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Type Zero Conditionals

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What are type zero conditionals?
Type zero conditionals refer to actions or conditions which are always true, or almost always true, in the past and in the present. For example:

    If you heat water to 100 degrees Celsius, it boils.
    When I drink too much wine, I get a headache.

Each sentence describes a fact which always happens.

What is the sentence structure?
The sentence always contains a condition and a result. Think of the condition as the action/event needed to produce the result. In the above examples:

    If you heat water to 100 degrees Celsius (condition), it boils (result).
    When I drink too much wine (condition), I get a headache (result).

Type zero conditionals use the following form:

    if/when  |  condition (subject + simple present verb),  |  result  (subject + simple present verb)
    result (subject + simple present verb)  |  if/when  |  condition (subject + simple present verb)

    If I have a job interview, I press my suit and shine my shoes.
    I press my suit and shine my shoes if I have a job interview.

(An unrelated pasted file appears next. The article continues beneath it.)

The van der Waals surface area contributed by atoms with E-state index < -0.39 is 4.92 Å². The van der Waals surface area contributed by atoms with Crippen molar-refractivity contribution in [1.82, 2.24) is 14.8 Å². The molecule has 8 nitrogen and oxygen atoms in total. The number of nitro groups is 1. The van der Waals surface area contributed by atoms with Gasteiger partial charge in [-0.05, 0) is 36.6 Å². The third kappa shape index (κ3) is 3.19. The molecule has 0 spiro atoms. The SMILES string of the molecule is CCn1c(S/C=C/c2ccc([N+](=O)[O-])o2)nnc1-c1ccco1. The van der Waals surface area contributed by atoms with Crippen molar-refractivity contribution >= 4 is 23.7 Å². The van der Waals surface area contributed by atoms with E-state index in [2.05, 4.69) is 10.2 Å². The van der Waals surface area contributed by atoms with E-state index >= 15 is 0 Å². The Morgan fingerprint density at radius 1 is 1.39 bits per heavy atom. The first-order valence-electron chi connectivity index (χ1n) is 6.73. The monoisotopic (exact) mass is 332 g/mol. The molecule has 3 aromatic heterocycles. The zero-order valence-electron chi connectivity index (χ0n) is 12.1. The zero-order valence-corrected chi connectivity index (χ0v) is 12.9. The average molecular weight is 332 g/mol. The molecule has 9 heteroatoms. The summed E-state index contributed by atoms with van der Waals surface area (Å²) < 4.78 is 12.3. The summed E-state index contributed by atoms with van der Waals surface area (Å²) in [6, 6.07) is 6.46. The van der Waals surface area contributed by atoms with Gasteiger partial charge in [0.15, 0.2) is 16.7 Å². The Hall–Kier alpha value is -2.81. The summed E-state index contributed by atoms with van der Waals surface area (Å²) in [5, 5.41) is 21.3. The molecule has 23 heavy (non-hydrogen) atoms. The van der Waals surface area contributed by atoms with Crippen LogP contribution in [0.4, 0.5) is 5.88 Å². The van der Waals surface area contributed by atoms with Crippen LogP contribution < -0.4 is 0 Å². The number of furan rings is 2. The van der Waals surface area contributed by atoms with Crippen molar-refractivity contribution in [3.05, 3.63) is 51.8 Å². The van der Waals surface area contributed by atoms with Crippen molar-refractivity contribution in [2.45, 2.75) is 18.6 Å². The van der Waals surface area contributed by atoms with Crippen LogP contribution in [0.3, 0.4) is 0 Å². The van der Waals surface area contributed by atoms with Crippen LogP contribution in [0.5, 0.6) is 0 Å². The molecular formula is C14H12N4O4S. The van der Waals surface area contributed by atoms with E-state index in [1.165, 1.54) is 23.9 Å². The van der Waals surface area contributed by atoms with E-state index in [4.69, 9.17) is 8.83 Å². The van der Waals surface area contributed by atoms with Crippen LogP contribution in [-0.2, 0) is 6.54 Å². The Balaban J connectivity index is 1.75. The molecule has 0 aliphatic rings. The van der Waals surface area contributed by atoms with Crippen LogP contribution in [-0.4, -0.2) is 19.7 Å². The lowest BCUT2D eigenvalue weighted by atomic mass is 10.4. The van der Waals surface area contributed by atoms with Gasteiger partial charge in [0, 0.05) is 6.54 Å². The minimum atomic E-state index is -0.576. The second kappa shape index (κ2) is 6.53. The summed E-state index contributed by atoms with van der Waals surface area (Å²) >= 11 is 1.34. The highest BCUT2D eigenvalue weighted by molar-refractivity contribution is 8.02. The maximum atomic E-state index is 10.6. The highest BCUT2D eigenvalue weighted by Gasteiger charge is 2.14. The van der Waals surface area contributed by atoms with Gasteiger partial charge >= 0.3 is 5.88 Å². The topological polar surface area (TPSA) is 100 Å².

Notice that there is a comma when the condition comes first.

How are type zero conditionals used?
Type zero conditionals express factual actions/events, such as scientific facts and general truths. (Water always boils at 100 degrees, for example.) However, type zero conditionals may also describe habitual, almost always true actions. For example:

    If it rains, I bring an umbrella.
    When it snows a lot, I don't go to school.
    If it's a day off, I sleep late.

When describing a habitual action, something could change the situation and make the statement untrue. (I might forget to bring an umbrella, for example.) But each sentence expresses the idea that the resulting actions happen nearly all the time.

Is there additional information on adverbs?

  • A good method to identify type zero conditionals is to ask, "Is this statement true in the past and in the present?" If the answer is yes to both, then it's likely a type zero conditional.
  • In almost all cases, the conditional clause may use either if or when with little change in meaning. Whenever may also be used.

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